Had a few too many BLTs or tomato sandwiches this summer? Make the most of tomato season and branch out. Roast some tomatoes (see recipe below) and serve them on toast with ricotta cheese or add them to a pasta or grain salad. Make a quick tomato galette or, if you have more time and want a classic North Carolina dish, Tomato Pie. Make panzanella (aka Italian bread salad) with raw or roasted tomatoes, basil, and other summer vegetables. Use a good crusty loaf of sourdough or a hearty cornbread. Try this Classic Italian Panzanella or this Cornbread Panzanella. Make an easy pasta sauce with tomatoes, onions, garlic, and basil. Serve it tonight for dinner or freeze it to enjoy mid-winter. 

STORAGE: NEVER refrigerate a tomato because the cold breaks down the cell walls and causes tomatoes to go mushy. The best way to store a tomato is on your counter, on top of a cooling rack, so it has air flow. If you want a tomato to ripen more quickly, put it in a brown paper bag. As they ripen, tomatoes naturally release ethylene gas into the bag which hurries the ripening process along. This also means that if you want your tomatoes to keep longer/ripen less quickly, taking them out of the bag will allow them to ripen more slowly. TTCF farmers harvest their tomatoes at all levels of ripeness. That means some of the tomatoes you get will be perfectly ripe and ready to eat while others will need a few days to ripen. They are ready to use when fragrant and just soft to the touch.

- How do you know when a tomato is ripe? It can be tricky these days, with so many different colored tomatoes on the market. Not all ripe tomatoes are a deep rich red. Some are yellow, some are orange, some are striped, and some are even green when ripe! So I usually use my sense of smell and touch to detect ripeness. A ripe tomato of any color should have a fruity, tomatoey smell and should be tender to the touch. If it doesn't have a fragrance and is too firm, then let it sit out for a day or two or three until it smells good enough to eat.

- On canning tomatoes for the winter: Throw a tomato canning party! Grab some friends and go in on bulk tomatoes together. Spend one, sweaty day canning them with a garlic clove and some basil in each jar. At the end of the day everyone can cook and eat dinner together and then carry home several precious jars of tomatoes. You can make tomato sauce in huge batches and then can that. If you decide to can tomatoes, use a classic, red tomato or a sauce/Roma tomato rather than an heirloom variety. Heirlooms are too delicious eaten raw to warrant cooking them.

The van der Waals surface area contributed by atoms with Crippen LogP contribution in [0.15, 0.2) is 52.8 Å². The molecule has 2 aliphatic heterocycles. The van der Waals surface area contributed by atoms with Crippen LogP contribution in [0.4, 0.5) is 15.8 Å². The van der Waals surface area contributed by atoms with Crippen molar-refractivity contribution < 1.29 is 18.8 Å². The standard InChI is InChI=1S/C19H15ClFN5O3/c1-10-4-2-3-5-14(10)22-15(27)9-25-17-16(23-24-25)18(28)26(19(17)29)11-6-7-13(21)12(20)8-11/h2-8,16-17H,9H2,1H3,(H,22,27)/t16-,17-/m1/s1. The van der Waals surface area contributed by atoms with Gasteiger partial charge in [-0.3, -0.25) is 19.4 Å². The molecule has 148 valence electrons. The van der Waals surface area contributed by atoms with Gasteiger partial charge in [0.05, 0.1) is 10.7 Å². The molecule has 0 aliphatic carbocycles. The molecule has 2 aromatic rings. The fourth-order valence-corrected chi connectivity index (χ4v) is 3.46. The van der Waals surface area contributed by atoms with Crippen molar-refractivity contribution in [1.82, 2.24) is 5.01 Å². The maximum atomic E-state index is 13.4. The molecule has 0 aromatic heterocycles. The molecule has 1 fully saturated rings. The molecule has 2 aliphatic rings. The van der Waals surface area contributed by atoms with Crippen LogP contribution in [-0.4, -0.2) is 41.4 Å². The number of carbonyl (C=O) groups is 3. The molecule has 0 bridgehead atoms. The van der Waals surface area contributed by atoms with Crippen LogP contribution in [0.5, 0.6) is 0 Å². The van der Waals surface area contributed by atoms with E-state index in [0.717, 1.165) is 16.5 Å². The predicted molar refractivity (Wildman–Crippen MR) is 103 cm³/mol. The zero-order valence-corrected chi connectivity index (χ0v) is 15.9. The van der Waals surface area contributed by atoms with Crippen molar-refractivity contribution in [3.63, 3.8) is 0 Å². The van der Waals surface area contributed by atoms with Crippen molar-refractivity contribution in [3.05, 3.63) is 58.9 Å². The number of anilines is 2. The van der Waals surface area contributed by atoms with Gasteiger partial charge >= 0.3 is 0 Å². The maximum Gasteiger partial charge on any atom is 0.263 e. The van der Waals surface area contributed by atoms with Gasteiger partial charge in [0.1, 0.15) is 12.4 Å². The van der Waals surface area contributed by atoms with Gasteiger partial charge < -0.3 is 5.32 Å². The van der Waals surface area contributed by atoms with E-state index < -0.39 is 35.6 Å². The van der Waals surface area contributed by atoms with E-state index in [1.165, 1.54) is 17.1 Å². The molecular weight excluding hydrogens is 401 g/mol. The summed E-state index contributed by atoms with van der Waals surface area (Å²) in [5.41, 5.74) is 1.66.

-On freezing tomatoes for the winter: You can freeze whole tomatoes, peeled or unpeeled, or sauce, in baggies. You don't have to peel them-- just cut out the stem scar and place them on a baking sheet so the sides don't touch and put the whole thing in the freezer. This way the tomatoes won't stick together and you can use just one or two at a time, as needed. Once frozen, quickly transfer them to a baggie, label with the date and stash in freezer for the winter. When it's time to use some, take them out, run them under tepid water and voila, the peel should easily come off! Frozen tomatoes will be mushy but are perfect for cooking and will definitely have that real tomato flavor so often missing in store-bought sauces.

- Why are tomatoes, particularly organic and heirloom ones, so expensive? A good tomato is a labor of love. Truly. To get an early tomato, they must be planted in a hoophouse. New tomato transplants must be pruned by hand at least once if not several times. Cherry tomatoes must be individually staked and tied and slicing tomatoes must be staked and trellised on a regular basis as the plant grows.The soil must be well amended as tomatoes are heavy feeders, and all of this work comes before the first tomato. Then, the fruit starts to form, finally, and ripen, and then the tomatoes must be picked at least several times a week, by hand. And if the tomatoes are grown using organic practices, like at TTCF, you will find many of your tomatoes eaten by worms. As the season progresses, the plants will begin to have diseases and die. This is particularly difficult in a humid climate like ours and during rainy periods. If it rains too much, fungus grows rapidly in addition to tomatoes splitting with the weight of water. If they're heirloom tomatoes, which have not been bred for disease, transport, and pest resistance, they will be the first to go. But the tomatoes that do make it will be so tasty as to make all that hard work worthwhile. 

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